Part of the NOMOS - American Society for Political and Legal Philosophy series
Political exclusion and domination are common forms of injustice in democratic societies. What is at stake in choosing one or the other as a way of conceptualizing injustice? Can either concept serve as a master concept for all injustice, or do the phenomena of injustice require a more complex array of analytic categories?
The contributors to this volume explore the concepts of exclusion and domination from a wide array of theoretical approaches—liberal and republican, feminist and pluralist. They address topics ranging from racial segregation to criminal sanctions, from the role of the political philosopher to the instruments of genocide. They disagree—sometimes mildly and sometimes profoundly—over how we should construe the forms of exclusion and domination that most command our attention. Ultimately, these authors shed important light on the meaning of justice and injustice in contemporary society.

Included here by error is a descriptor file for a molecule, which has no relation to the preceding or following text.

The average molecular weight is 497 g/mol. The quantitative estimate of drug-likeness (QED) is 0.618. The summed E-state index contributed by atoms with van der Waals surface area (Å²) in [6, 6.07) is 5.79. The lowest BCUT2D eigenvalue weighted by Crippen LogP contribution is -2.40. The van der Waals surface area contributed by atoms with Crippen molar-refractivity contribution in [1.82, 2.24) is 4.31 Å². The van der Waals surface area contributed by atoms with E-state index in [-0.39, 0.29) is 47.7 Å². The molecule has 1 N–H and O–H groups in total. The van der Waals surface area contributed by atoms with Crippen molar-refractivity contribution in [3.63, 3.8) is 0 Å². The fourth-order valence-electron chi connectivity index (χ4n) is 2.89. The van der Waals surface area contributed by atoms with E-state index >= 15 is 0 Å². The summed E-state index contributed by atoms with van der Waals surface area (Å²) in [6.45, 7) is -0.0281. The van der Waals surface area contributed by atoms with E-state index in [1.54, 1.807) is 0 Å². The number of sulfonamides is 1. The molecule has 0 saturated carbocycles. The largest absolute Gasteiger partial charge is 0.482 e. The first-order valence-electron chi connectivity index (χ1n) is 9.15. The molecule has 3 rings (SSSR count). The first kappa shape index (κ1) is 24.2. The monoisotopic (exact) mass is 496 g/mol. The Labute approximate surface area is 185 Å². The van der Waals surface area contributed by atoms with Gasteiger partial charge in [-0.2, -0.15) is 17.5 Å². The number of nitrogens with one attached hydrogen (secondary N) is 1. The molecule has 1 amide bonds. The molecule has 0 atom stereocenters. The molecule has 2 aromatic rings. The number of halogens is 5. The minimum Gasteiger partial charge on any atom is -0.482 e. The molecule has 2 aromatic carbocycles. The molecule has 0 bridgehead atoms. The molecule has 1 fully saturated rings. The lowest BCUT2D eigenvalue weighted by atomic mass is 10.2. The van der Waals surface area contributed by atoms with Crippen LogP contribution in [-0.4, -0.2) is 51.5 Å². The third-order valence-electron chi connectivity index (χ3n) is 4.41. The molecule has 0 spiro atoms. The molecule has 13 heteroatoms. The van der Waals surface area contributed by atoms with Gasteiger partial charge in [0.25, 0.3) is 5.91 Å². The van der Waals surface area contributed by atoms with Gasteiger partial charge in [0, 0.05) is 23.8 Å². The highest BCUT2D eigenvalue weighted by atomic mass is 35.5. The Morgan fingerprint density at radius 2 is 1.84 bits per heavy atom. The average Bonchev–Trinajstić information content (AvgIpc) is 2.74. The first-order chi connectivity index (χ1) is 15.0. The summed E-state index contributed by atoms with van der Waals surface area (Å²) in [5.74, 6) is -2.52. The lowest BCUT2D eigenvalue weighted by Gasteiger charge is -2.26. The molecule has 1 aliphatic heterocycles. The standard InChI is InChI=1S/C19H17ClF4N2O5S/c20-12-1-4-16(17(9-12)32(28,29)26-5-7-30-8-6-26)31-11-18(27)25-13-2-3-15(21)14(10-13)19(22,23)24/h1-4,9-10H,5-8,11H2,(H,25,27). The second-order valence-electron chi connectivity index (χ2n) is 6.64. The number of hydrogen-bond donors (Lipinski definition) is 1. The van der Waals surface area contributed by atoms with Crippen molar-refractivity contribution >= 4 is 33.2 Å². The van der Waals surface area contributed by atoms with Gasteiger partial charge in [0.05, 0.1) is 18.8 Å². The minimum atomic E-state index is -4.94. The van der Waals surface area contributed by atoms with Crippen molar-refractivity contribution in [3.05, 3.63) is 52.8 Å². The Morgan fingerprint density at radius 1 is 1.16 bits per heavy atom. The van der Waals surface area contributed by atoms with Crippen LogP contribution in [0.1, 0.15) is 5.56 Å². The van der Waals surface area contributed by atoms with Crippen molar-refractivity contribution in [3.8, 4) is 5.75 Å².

Contributors: Danielle Allen, Michael Blake, Sanford Levinson, Catharine MacKinnon, Martha Nussbaum, Philip Pettit, James Tully, and Miguel Vatter.
“Brings to the forefront the hope of articulating theories and practices for a world in which the presence of domination and exclusion is so insiduous. Granted, it is a fragile hope, but it is still a hope.”
—Perspectives on Politics
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